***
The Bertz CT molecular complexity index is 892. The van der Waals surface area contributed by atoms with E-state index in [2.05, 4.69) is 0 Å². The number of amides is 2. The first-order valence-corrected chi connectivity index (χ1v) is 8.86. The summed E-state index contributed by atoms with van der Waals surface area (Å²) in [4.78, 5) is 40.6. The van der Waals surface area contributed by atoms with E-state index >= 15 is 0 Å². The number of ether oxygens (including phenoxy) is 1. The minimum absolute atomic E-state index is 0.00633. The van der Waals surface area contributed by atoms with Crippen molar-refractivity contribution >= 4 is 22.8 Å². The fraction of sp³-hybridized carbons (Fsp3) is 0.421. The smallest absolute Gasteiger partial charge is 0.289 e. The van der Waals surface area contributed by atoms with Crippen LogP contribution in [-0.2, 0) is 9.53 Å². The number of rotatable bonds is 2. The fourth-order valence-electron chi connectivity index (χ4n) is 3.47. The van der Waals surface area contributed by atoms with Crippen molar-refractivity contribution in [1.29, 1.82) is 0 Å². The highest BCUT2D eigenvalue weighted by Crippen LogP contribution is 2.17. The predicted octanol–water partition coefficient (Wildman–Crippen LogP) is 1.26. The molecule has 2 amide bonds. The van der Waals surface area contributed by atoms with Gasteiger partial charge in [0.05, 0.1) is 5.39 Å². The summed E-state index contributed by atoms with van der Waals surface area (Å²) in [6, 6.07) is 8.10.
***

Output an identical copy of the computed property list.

The Bertz CT molecular complexity index is 892. The van der Waals surface area contributed by atoms with E-state index in [2.05, 4.69) is 0 Å². The number of amides is 2. The first-order valence-corrected chi connectivity index (χ1v) is 8.86. The summed E-state index contributed by atoms with van der Waals surface area (Å²) in [4.78, 5) is 40.6. The van der Waals surface area contributed by atoms with E-state index >= 15 is 0 Å². The number of ether oxygens (including phenoxy) is 1. The minimum absolute atomic E-state index is 0.00633. The van der Waals surface area contributed by atoms with Crippen molar-refractivity contribution >= 4 is 22.8 Å². The fraction of sp³-hybridized carbons (Fsp3) is 0.421. The smallest absolute Gasteiger partial charge is 0.289 e. The van der Waals surface area contributed by atoms with Crippen LogP contribution in [-0.2, 0) is 9.53 Å². The number of rotatable bonds is 2. The fourth-order valence-electron chi connectivity index (χ4n) is 3.47. The van der Waals surface area contributed by atoms with Crippen molar-refractivity contribution in [1.29, 1.82) is 0 Å². The highest BCUT2D eigenvalue weighted by Crippen LogP contribution is 2.17. The predicted octanol–water partition coefficient (Wildman–Crippen LogP) is 1.26. The molecule has 2 amide bonds. The van der Waals surface area contributed by atoms with Gasteiger partial charge in [0.05, 0.1) is 5.39 Å². The summed E-state index contributed by atoms with van der Waals surface area (Å²) in [6, 6.07) is 8.10.